Cannabidiol shops forced to close amid legal ambiguity
CBD products are technically legal, due to a low amount of THC
Cannabidiol (CBD) shops in France are being forced to close their doors just months after opening, after reports that they are being threatened with legal action due to the still-ambiguous legality of the product.
Shops selling cannabidiol (CBD) products have opened across the country in recent months, and usually stock items such as CBD crystals, syrup, sweets, oils, balms and ground herb.
They do not position themselves as health shops, pharmacies, or “dealers”.
CBD is technically legal, as it contains a maximum of 0.2% of THC, the psychoactive element present in stronger cannabis variations. This means it does not make its users “high”.
Yet, many shops that have opened this year - in a bid to capitalise on the growing popularity of CBD - have reportedly been forced to close.
The owners allege that running the shops has become too risky, with local prosecutors reportedly questioning the stores’ legality, and debating whether the operations in fact constitute “illegal pharmacy” work.
The issue is especially fraught in the Nord, shop owners have said.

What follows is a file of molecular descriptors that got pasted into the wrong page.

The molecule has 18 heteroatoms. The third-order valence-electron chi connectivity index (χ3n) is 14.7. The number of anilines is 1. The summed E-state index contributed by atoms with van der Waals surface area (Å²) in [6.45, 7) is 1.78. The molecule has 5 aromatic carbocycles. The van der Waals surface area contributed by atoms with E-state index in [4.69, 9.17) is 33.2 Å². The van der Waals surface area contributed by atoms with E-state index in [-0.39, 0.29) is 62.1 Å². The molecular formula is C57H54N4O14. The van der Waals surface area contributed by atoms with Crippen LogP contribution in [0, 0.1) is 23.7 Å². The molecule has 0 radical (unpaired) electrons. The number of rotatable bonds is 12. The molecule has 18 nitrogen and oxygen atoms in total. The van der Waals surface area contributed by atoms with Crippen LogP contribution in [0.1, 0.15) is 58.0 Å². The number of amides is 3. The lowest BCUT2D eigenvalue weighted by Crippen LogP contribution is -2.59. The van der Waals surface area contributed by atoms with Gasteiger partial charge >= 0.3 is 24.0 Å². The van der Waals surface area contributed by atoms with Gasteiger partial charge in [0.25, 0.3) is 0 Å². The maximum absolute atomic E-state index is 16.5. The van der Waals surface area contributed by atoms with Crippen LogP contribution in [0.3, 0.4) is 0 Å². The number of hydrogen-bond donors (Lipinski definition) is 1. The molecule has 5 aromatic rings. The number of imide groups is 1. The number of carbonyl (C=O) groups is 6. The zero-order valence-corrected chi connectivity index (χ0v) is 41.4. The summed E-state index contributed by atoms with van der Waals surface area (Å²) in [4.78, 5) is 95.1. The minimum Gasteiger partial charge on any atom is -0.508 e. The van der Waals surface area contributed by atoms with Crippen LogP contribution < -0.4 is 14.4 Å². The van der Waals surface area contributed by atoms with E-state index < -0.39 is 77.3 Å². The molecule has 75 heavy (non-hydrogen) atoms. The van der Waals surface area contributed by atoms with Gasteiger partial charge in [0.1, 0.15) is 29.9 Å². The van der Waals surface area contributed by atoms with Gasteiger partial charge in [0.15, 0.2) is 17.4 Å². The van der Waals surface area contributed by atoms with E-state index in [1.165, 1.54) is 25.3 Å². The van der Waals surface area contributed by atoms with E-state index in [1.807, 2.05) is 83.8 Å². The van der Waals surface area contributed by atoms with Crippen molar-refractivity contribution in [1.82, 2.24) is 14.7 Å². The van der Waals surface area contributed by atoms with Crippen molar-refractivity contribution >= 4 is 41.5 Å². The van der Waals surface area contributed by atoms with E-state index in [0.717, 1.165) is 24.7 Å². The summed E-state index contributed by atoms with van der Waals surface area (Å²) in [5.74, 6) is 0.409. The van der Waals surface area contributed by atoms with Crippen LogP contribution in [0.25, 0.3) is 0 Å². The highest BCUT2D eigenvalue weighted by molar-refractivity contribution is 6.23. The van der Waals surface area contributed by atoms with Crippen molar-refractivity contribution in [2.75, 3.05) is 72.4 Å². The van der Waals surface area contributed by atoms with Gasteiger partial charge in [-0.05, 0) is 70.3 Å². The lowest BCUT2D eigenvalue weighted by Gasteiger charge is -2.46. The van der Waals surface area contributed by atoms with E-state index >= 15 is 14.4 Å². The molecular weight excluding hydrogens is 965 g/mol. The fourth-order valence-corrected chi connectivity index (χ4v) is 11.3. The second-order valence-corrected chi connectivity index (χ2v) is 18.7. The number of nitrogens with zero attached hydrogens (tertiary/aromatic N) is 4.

Stores closed recently include Bestown Shop, which opened in May in Annœullin and Béthune; Kanaleg in Calais; and Best CBD and 1001 Vertues, both in Douai.
All have now ceased trading and closed their doors. The Cambrai branch of 1001 Vertues may also close in early 2019, its owner has said.
A co-manager of now-closed store Kanaleg said: “What made me close? It was a letter from the ministry of Justice saying that they would be investigating and prosecuting, notably for ‘practising illegal pharmacy work’.”
The owner of another now-closed shop, Greenbeux in Lille, was investigated recently. He even spent time in police custody.
The legal status of CBD remains ambiguous and in flux.
In mid-June this year, a government statement said that “the commerce of all cannabis flowers is prohibited in France”, but in November, Minister for Health Agnès Buzyn said that selling CBD products for public consumptions was authorised.
Mickael Tabeling, a CBD shop owner in Dunkirk, disagrees that these shops are breaking the law, and is resisting pressure to close his own premises. He maintains that his products are 100% legal.
He said: “We are feeling pressure at the moment; we were visited [by officials]. But I have taken on a specialist legal advisor on this.”
Mr Tabeling now plans to open further sites in Bergues, Hazebrouck and Béthune.
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